4. An object whose primary purpose is for an activity forbidden on Shabbat, e.g.: Hammer, stapler, pen. However, one is allowed to move these objects if a)they are needed for an activty permitted on Shabbat and nothing else can perform that task, e.g., a hammer to open a coconut or a telephone book as a booster seat or b) The place the object occupies is needed, e.g., if a pen is on a chair you want to sit on.

Anything that a muktzah object rests upon is a basis--base for the muktzah and becomes muktzah itself if:

A. The muktzah item was left on the spot intentionally, so that it remain there for at least part of Shabbat;

B. The object was placed there by the owner or with the knowledge of the owner;

C. At the start of Shabbat, the basis supported only the muktzah and no non-muktzah items.

An example of basis encountered every Shabbat is the Shabbat candles on the table. The candlesticks are muktzah, and may not be removed from the table on Shabbat. The table holding the candlesticks may thus become a base for muktzah and muktzah itself, preventing it from being moved if necessary. To remedy this, we simply put another non-muktzah item required for Shabbat on the table while setting up the candles. Thus, although the candlesticks are muktzah, the table holds the challah or prayerbook as well and is therefore not muktzah.

Carrying

On Shabbat one may not carry or transfer objects between a "reshut ha-yachid" (private, enclosed domain, such as the house); and a "reshut ha-rabim" (public domain, such as the street). Examples of this prohibition include: carrying in one's pocket; carrying anything in the hand; wheeling a baby carriage or shopping cart, going outside with gum or food in the mouth. This prohibition also includes carrying in public hallways or yards of multiple dwellings, unless an eiruv chatzeirot is made. An eiruv chatzeirot is an arrangement whereby carrying in some of the above situations is permitted. In addition, the area in which one wishes to carry must be enclosed. This enclosure, commonly referred to as an eiruv, can occur naturally or be man-made, and must be constructed before Shabbat.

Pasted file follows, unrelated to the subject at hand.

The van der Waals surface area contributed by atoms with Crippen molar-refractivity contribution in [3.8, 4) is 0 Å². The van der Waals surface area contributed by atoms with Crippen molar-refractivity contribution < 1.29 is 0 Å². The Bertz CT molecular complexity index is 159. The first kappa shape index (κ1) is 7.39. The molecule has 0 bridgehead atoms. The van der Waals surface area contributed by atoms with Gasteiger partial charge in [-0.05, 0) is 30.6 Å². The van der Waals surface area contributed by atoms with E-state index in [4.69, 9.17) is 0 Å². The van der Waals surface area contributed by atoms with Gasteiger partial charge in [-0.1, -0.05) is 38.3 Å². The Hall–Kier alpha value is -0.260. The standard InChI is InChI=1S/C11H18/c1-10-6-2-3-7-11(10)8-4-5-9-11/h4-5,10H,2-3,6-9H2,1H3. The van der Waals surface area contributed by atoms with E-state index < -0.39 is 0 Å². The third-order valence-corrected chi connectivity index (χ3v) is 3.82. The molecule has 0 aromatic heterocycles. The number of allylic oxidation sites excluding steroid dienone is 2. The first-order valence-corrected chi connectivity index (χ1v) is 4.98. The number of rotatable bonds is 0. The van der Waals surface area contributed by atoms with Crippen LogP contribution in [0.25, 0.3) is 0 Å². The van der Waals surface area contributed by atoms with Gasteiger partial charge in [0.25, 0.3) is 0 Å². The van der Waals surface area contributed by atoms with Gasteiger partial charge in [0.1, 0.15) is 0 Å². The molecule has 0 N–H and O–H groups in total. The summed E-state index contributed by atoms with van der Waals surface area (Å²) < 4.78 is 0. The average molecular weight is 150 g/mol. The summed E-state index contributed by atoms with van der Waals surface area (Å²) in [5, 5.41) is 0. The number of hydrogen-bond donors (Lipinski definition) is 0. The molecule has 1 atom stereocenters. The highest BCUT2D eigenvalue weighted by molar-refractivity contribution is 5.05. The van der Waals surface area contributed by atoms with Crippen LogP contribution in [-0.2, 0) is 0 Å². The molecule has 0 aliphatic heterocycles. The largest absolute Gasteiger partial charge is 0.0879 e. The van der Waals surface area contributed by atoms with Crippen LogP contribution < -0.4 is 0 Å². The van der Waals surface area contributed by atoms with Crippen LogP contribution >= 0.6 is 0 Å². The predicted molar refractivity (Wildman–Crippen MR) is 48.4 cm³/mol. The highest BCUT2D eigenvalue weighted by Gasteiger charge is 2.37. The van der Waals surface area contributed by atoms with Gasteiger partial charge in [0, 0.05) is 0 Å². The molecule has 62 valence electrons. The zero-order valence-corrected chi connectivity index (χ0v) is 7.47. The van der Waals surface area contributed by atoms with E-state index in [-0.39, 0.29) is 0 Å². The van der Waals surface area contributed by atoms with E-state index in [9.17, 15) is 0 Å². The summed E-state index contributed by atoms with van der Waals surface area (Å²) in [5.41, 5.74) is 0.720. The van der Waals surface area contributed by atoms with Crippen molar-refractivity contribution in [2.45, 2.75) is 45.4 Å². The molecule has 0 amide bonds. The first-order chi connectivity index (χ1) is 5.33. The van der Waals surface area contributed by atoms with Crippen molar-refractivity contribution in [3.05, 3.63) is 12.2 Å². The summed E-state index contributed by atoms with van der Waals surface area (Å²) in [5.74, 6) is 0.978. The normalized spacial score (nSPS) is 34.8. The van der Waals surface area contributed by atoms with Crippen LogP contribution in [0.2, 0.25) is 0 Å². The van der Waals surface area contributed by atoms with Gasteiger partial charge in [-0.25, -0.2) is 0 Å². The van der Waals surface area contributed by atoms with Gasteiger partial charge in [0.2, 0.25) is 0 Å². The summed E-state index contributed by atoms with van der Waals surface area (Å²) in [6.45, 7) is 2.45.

The Jewish community in some cities or neighborhoods constructs an eiruv which encloses several blocks. The area within the eiruv is then considered a private domain where carrying is permitted. If there is an eiruv, it is important to know its boundaries so as not to carry beyond them, and also to ensure before Shabbat that the eruv is up and not damaged.

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Discussion (23)
June 12, 2014
Re: Exercise
According to the strict letter of the law, walking for the sake of exercise, provided one derives pleasure from such an activity. If it causes a person pain or discomfort, however, it is prohibited, as Shabbos must be enjoyed and pleasurable.

Other forms of exercise, such as those that involve exercise equipment or other items that are not fit for use on Shabbos, should not be done on Shabbos.

Although exercise in itself is permissible according to the strict understanding of the law, it is not necessarily in the spirit of Shabbos, which is supposed to be dedicated to holy activities.
Shaul Wolf
June 10, 2014
Money on Shabbos
Gila,

See Nehemiah 13:15-16.
Noah
USA
June 10, 2014
Is Walking as a form of Exercise Forbidden on Shabbat?
Can anyone tell me if walking as a form of Exercise Forbidden on Shabbat?
Anonymous
Israel
January 26, 2014
I am a non-Jew (so far) who grew up in a (Reform/Conserv) Jewish neighborhood in CA. My father died when I was little, & my mother then worked long hrs. So, our neighbors took me under their wing, & even took me to Temple sometimes. Tho I am (mainly) a life-long student of Zen/Advaita, events (e.g., where I grew up) & spiritual experiences keep pointing me to Chabad-Lubavitch. So, one day I was led here to study.